Why don't websites just, you know, offer people options? Like every piece of desktop software you have? Like Metafilter does? It would be very simple ("Do you want to display Twitter handles or real names on your stream? [x]"), and people wouldn't complain. Instead they (and by "they" I also mean Google, Facebook, Flickr, whoever) suddenly change some design element to the complete opposite to how it's always been and suddenly I don't know who I'm reading on my Twitter stream...

Anyway I still hate them for making the change several months ago, where my list of "favourites" is hidden deep, multiple clicks away from the main page. I don't have to click 4 times to view my bookmarks in Firefox - but I have to click 4 times to see my Twitter favourites in the iPhone app. Why would they just essentially remove such a basic feature? Don't they want me to make tweets some of my favourite things???
posted by Jimbob at 12:40 PM on December 9, 2011 [1 favorite]


rewil - Yes; i had to delete Tweetdeck-for-Chrome, then re-install it. Works all right now but the embedded Facebook comment/ like buttons are gone. Fail.
posted by Bradleygirl at 12:48 PM on December 9, 2011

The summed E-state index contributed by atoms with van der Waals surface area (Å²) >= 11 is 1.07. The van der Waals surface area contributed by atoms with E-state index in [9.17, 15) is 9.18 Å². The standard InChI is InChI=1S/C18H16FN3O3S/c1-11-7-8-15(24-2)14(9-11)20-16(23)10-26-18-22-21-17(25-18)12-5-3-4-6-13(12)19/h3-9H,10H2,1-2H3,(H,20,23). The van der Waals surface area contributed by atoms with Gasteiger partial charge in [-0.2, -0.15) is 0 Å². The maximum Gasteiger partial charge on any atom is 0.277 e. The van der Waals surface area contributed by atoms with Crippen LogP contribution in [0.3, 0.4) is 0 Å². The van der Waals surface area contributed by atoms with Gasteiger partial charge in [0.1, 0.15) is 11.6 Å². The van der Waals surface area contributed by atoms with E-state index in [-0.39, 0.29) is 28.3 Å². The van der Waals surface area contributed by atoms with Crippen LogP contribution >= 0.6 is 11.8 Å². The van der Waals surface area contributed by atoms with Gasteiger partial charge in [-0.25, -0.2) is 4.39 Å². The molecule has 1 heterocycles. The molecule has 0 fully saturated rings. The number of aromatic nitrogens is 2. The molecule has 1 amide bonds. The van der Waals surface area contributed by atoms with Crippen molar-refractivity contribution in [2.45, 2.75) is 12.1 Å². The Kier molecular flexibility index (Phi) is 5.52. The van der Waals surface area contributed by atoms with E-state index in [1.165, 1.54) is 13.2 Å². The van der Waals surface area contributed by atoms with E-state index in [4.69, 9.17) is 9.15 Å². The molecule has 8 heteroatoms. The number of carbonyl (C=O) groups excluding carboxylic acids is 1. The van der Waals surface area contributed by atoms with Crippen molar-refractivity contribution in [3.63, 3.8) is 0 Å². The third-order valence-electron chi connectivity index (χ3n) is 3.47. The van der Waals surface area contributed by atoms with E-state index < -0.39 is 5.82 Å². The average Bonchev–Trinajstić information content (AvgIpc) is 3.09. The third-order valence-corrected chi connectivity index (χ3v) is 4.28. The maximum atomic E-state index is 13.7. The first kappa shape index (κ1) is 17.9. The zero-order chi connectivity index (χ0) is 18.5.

There's a rationale for this. TweetDeck does allow for logging in with multiple Twitter accounts, and ideally, those settings are all stored in a TweetDeck account. Logging in with that same account on different versions of TD minimizes the amount of work to bring back columns.

For people with multiple Twitter accounts I agree this is justifiable. But I only have the one, and although I used TweetDeck on my work PC and my Mac at home, I had different setups on each. Luckily, (at least for now) there are 3rd party clients I can use instead.
posted by tommasz at 12:58 PM on December 9, 2011


Remember six months ago when a Facebook redesign was uniformly rebuked in the press and elsewhere?
posted by rhizome at 1:58 PM on December 9, 2011


The popular hashtags or whatever they're calling it in this round of updates is like the newspaper comments version of twitter. I use my DMs and I'd far rather have easy access to them than the stuff that makes me not want to use the service.

I don't care so much about the look of it, but the changes to the functionality to emphasize popular (and presumably paid) stuff at the expense of DMs (private, not easy to monetize) is a downcheck. I'm switching to a third-party app on my phone and I guess I'll have to do the same when and if they update the Mac app--for as long as they allow third-party apps.
posted by immlass at 2:34 PM on December 9, 2011


The popular hashtags or whatever they're calling it in this round of updates is like the newspaper comments version of twitter.